The National Policy Statement on climate change sets out a transition to a competitive, low-carbon, climate-resilient and environmentally sustainable economy by 2050; based on: (1) an aggregate reduction in CO2 emissions of at least 80% (relative to 1990 levels) by 2050 across the electricity generation, built environment and transport sectors; and (2) an approach to carbon neutrality in the agricultural and land use sector.
Key provisions of the Climate Action and Low Carbon Development Act 2015 to meet international obligations and targets to 2020 and 2030 includes the preparation and submission to Government for approval of successive 5-yearly National Mitigation Plans and National Adaptation Framework processes, which are designed to address the causes and consequences of climate change in Ireland. The Act also established the Climate Change Advisory Council (CCAC) to advise government on climate policy and review progress on annual targets.
In 2018, the government tasked the Citizens’ Assembly with considering the question of Ireland becoming a leader in climate action. The findings of the Assembly were then considered by a special Joint Oireachtas Committee on Climate Action, which subsequently published its report and recommendations (Houses of the Oireachtas, 2019). Following this, the government published the Climate Action Plan in 2019.
The Climate Action Plan 2019 charts a course towards meeting EU emissions reduction targets for Ireland to 2030. The plan is an important step towards reaching the longer term target of net zero emissions by 2050; however, it assumes a very significant increase in the rate of decarbonisation post 2030. International analysis suggest that early actions can lead to more cost effective decarbonisation.
In 2020, the new government committed to an average 7 per cent per annum reduction in overall greenhouse gas emissions from 2021 to 2030, equivalent to a 51 per cent reduction over the decade and to achieving net zero emissions by 2050. New measures are expected to be announced over the next year to realise this ambition.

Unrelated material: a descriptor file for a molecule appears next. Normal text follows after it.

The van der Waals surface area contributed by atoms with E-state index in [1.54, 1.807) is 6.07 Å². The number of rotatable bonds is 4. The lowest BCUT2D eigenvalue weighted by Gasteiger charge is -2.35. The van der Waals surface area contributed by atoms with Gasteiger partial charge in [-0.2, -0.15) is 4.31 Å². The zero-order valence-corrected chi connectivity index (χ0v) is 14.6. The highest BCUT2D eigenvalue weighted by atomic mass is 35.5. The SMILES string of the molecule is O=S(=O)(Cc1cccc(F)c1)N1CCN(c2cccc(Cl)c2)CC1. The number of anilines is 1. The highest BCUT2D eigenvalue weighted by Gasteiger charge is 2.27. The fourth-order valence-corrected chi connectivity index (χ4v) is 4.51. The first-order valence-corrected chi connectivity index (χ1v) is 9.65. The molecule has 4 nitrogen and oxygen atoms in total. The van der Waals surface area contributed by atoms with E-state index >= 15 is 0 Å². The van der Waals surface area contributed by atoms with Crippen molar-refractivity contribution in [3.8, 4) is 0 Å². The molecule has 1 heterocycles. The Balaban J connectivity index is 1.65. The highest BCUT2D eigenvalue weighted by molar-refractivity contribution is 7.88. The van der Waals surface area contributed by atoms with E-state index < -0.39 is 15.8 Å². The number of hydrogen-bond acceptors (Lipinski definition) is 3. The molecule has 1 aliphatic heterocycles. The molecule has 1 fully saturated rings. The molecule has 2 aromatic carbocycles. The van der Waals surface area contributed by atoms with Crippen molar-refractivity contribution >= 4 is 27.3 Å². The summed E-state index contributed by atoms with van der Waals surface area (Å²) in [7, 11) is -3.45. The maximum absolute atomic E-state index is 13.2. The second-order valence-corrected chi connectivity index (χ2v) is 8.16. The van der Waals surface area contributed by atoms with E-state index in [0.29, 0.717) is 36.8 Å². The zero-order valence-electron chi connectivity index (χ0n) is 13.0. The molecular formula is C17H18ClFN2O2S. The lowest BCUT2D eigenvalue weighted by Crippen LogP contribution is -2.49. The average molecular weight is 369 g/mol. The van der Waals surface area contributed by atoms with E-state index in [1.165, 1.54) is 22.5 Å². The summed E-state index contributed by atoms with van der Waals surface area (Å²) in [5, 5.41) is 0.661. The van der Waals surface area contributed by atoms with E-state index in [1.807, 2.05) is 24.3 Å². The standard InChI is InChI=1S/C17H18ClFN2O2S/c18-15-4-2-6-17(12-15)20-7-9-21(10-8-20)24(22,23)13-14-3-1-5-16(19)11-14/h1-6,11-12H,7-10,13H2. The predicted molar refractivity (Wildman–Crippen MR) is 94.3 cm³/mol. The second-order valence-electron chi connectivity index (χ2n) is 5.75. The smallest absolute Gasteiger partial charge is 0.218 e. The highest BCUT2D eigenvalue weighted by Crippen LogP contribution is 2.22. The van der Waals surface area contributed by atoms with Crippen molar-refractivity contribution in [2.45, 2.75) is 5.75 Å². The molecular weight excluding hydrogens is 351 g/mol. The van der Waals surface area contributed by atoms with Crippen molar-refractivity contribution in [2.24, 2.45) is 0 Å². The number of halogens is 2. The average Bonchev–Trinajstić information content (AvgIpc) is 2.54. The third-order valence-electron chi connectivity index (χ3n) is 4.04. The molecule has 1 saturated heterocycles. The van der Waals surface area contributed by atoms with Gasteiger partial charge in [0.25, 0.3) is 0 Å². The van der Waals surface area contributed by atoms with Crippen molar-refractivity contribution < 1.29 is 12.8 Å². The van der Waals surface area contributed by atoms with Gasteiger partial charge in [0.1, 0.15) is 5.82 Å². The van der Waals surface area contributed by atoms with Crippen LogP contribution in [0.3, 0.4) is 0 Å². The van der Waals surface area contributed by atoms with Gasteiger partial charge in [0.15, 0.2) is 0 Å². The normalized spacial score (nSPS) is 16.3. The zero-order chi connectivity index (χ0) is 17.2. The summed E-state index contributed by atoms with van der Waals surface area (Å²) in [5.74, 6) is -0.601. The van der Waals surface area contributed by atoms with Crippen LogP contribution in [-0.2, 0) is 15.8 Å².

In December 2015, a new global agreement was reached to address climate change. The agreement aims to: (1) hold the increase in the global average temperature to well below 2°C above preindustrial levels and to pursue efforts to limit the temperature increase to 1.5°C, (2) increase the ability to adapt to the adverse impacts of climate change, (3) make finance flows consistent with a pathway towards low GHG emissions and climate-resilient development.
To achieve this, GHG emissions must peak as soon as possible and then be reduced rapidly. The Agreement establishes a long-term adaptation goal of strengthening resilience and reducing vulnerability to climate change, with a view to contributing to sustainable development in the context of the 2°C temperature goal. This makes it clear that, if mitigation activities succeed in limiting the rise in global temperature, less adaptation will be needed. The Paris Agreement enters its implementation phase in 2020, and in doing so replaces the 1997 Kyoto Protocol as the framework for achievement of the objective of the UNFCCC, which is to prevent dangerous anthropogenic interference with the climate system.
The Renewable Energy Directive which is incorporated into the EU 2020 Climate and Energy Package, requires Ireland to meet 16% of its energy needs from renewable sources by 2020. There are also specific national targets established under the National Renewable Energy Action Plan targets for electricity, transport and heating, for example that renewable energy should supply 12% of heating, 40% of electricity and 10% of transport energy requirements by 2020.